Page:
An interesting observation from the present study was that PIO at a dose higher than the normal clinical dose (50 mg/kg), although inducing hepatic CYP3A4 mRNA levels by 4.7-fold, did not decrease triazolam exposure in the huPXR/huCAR/huCYP3A4/3A7 mice. A potential explanation is that PIO is not only a CYP3A4 inducer via PXR but also a mechanism-based inhibitor of CYP3A4 (Sahi et al., 2003). Because the induction of hepatic CYP3A4 mRNA levels at this high dose is relatively weak, it is possible that the inhibitory effect of this compound predominates at these exposure levels. Therefore, another benefit of the transgenic mouse model might be its use in assessing the relative contribution of CYP3A4 induction and inhibition to the metabolism of a compound in vivo. However, further work will be required to verify this finding.
Compared with the liver, the induction of CYP3A4 mRNA in the duodenum was less pronounced, and these changes were not statistically significant. It is noteworthy that the induction of CYP3A4-specific catalytic activity in the duodenum of huCYP3A4/3A7 and huPXR/huCAR/huCYP3A4/3A7 mice treated with PCN or RIF, respectively, was more distinct and statistically significant. The reason for this difference in mRNA induction and increase in catalytic activity remains unknown. A possible explanation might be a difference in the kinetics of CYP3A4 mRNA synthesis and degradation between the liver and the intestine so that the mRNA induction in the intestine is missed as a result of the timing of sample preparation. This explanation is also in agreement with a previous study in a PXR humanized mouse model in which it was demonstrated that, compared with the liver, intestinal CYP3A expression decreased more rapidly after withdrawal of RIF (Ma et al., 2007).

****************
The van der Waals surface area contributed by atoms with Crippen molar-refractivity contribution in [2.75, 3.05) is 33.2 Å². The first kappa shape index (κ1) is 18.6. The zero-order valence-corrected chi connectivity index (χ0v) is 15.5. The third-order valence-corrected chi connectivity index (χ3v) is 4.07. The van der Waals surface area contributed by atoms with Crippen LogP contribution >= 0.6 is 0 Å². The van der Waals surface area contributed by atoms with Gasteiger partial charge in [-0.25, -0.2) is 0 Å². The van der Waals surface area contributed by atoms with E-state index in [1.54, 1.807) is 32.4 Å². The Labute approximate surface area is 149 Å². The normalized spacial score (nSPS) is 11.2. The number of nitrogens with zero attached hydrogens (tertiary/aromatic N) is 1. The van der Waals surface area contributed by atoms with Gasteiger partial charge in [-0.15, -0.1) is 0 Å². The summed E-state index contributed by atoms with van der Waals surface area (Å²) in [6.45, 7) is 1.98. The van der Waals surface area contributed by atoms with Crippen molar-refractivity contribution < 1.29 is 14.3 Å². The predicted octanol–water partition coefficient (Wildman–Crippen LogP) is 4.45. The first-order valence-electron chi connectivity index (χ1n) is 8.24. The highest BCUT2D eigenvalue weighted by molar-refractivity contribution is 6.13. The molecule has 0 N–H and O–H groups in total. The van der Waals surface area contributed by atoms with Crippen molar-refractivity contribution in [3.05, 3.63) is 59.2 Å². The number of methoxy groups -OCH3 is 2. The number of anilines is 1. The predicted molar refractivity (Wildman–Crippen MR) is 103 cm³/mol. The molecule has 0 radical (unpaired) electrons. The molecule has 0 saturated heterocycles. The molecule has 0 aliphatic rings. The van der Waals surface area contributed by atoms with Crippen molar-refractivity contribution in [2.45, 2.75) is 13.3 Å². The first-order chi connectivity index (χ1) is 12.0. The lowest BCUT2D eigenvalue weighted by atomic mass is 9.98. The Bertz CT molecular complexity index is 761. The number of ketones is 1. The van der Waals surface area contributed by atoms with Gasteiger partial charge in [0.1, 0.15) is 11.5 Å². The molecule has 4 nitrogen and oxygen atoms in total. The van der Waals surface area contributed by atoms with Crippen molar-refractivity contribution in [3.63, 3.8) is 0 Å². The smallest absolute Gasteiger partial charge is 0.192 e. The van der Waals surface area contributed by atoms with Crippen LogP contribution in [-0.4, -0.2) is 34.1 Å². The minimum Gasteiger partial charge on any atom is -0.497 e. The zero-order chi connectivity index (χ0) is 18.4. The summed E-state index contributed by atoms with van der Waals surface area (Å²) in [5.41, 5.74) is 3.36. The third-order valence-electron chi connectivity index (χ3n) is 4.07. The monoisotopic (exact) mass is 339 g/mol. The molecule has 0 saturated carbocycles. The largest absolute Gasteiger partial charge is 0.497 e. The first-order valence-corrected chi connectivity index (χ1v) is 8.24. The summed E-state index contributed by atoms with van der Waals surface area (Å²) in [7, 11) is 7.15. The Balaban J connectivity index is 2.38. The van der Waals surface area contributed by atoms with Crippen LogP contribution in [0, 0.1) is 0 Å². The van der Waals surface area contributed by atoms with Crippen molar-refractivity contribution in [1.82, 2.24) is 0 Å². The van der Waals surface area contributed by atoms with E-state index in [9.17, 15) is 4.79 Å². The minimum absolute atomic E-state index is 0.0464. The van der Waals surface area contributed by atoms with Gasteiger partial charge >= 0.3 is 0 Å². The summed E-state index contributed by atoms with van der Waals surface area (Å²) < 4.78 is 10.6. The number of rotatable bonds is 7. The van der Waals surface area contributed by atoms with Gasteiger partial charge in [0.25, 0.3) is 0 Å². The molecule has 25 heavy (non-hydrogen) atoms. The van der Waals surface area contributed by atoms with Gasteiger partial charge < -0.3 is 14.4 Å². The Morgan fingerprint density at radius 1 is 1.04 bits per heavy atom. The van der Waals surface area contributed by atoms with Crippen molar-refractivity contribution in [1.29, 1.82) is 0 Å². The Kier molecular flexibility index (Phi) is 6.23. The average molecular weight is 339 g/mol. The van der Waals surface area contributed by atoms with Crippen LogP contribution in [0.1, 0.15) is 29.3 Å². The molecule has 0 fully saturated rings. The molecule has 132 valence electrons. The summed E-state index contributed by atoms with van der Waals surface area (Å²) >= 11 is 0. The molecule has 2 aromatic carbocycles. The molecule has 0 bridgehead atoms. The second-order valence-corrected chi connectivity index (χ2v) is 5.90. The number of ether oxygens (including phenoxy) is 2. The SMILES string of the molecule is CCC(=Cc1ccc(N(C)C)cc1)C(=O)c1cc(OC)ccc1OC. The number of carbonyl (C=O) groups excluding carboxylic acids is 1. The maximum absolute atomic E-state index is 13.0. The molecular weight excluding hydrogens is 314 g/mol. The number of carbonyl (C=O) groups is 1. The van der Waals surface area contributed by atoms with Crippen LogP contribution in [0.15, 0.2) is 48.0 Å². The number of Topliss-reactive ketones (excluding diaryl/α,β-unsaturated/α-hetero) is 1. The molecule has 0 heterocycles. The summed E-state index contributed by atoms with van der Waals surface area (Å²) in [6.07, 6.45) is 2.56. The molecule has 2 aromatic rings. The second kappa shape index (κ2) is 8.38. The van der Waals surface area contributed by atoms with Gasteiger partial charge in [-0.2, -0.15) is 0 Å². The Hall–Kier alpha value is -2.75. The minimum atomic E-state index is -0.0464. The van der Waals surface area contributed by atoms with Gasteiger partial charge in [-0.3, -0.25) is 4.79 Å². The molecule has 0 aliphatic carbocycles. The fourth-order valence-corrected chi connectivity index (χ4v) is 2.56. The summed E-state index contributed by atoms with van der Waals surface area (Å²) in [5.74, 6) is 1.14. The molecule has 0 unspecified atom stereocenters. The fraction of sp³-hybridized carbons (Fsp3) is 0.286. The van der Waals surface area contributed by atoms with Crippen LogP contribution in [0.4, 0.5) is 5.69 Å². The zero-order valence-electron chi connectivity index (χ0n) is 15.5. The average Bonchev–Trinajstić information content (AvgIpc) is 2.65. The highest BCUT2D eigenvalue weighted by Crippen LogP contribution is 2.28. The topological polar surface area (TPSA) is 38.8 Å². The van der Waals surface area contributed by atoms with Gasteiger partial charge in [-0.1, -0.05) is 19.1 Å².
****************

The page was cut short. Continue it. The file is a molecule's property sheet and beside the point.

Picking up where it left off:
The absence of CYP3A7 transcript in the liver and intestine of untreated huCYP3A4/3A7 and huPXR/huCAR/huCYP3A4/3A7 mice is in agreement with the classification of CYP3A7 as a fetally expressed CYP3A form that is progressively lost after birth (Stevens et al., 2003). It is noteworthy that we found that CYP3A7 mRNA expression can be induced to a limited extent in the liver of the adult CYP3A4/3A7 transgenic mice by PCN or RIF, respectively. This observation is in agreement with the previous identification of a functional PXR response element in the human CYP3A7 promoter and with the transactivation of gene expression by this element in response to PXR activators (Pascussi et al., 1999). Furthermore, our results support the potential PXR involvement in the expression of CYP3A7, which is observed occasionally in human liver (Burk et al., 2002). Nevertheless, it should be noted that the induced hepatic CYP3A7 mRNA levels in the transgenic mice are more than 3 orders of magnitude lower than the induced CYP3A4 levels in the corresponding animals, and it is therefore unlikely that CYP3A7 contributes to the metabolism of the CYP3A4 probe substrates described in this work. Because CYP3A5 was not included in the targeting vector and 75% of white persons do not express CYP3A5, the huPXR/huCAR/huCYP3A4/3A7 model represents the majority of this group of the human population. However, it should be noted that in other ethnic groups, such as African Americans, CYP3A5 is expressed in a larger proportion of the population, which might not be accurately represented by the model.